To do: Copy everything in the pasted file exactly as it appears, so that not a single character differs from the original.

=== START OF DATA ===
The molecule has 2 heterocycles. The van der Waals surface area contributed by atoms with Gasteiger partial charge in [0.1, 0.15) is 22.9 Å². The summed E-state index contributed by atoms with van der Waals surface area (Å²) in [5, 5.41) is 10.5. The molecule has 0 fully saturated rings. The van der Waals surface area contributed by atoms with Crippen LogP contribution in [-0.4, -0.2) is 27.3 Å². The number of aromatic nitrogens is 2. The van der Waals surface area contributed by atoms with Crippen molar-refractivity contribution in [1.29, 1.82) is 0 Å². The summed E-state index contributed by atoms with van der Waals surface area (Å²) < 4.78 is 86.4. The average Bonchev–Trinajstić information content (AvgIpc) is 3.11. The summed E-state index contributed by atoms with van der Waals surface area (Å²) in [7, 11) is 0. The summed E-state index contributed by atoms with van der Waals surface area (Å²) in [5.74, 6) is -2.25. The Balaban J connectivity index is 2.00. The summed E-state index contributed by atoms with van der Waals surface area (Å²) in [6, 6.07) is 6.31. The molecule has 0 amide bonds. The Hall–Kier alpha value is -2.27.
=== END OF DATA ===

The molecule has 2 heterocycles. The van der Waals surface area contributed by atoms with Gasteiger partial charge in [0.1, 0.15) is 22.9 Å². The summed E-state index contributed by atoms with van der Waals surface area (Å²) in [5, 5.41) is 10.5. The molecule has 0 fully saturated rings. The van der Waals surface area contributed by atoms with Crippen LogP contribution in [-0.4, -0.2) is 27.3 Å². The number of aromatic nitrogens is 2. The van der Waals surface area contributed by atoms with Crippen molar-refractivity contribution in [1.29, 1.82) is 0 Å². The summed E-state index contributed by atoms with van der Waals surface area (Å²) < 4.78 is 86.4. The average Bonchev–Trinajstić information content (AvgIpc) is 3.11. The summed E-state index contributed by atoms with van der Waals surface area (Å²) in [7, 11) is 0. The summed E-state index contributed by atoms with van der Waals surface area (Å²) in [5.74, 6) is -2.25. The Balaban J connectivity index is 2.00. The summed E-state index contributed by atoms with van der Waals surface area (Å²) in [6, 6.07) is 6.31. The molecule has 0 amide bonds. The Hall–Kier alpha value is -2.27.